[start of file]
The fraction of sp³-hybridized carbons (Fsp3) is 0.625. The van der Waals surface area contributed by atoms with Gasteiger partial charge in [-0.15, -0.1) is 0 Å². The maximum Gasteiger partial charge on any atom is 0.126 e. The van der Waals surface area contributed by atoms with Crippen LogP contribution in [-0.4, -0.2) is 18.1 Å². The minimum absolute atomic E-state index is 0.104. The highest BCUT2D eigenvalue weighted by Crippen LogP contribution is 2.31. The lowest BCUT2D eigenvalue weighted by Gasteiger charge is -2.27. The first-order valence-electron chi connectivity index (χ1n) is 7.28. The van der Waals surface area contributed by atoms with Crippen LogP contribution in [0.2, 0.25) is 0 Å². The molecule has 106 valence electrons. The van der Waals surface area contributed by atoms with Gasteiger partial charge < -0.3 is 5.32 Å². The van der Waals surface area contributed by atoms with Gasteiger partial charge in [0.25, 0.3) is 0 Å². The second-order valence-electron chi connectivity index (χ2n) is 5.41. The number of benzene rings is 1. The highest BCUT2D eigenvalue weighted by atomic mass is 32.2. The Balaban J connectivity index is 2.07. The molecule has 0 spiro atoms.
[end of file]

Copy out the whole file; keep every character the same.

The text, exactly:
The fraction of sp³-hybridized carbons (Fsp3) is 0.625. The van der Waals surface area contributed by atoms with Gasteiger partial charge in [-0.15, -0.1) is 0 Å². The maximum Gasteiger partial charge on any atom is 0.126 e. The van der Waals surface area contributed by atoms with Crippen LogP contribution in [-0.4, -0.2) is 18.1 Å². The minimum absolute atomic E-state index is 0.104. The highest BCUT2D eigenvalue weighted by Crippen LogP contribution is 2.31. The lowest BCUT2D eigenvalue weighted by Gasteiger charge is -2.27. The first-order valence-electron chi connectivity index (χ1n) is 7.28. The van der Waals surface area contributed by atoms with Crippen LogP contribution in [0.2, 0.25) is 0 Å². The molecule has 106 valence electrons. The van der Waals surface area contributed by atoms with Gasteiger partial charge < -0.3 is 5.32 Å². The van der Waals surface area contributed by atoms with Gasteiger partial charge in [0.25, 0.3) is 0 Å². The second-order valence-electron chi connectivity index (χ2n) is 5.41. The number of benzene rings is 1. The highest BCUT2D eigenvalue weighted by atomic mass is 32.2. The Balaban J connectivity index is 2.07. The molecule has 0 spiro atoms.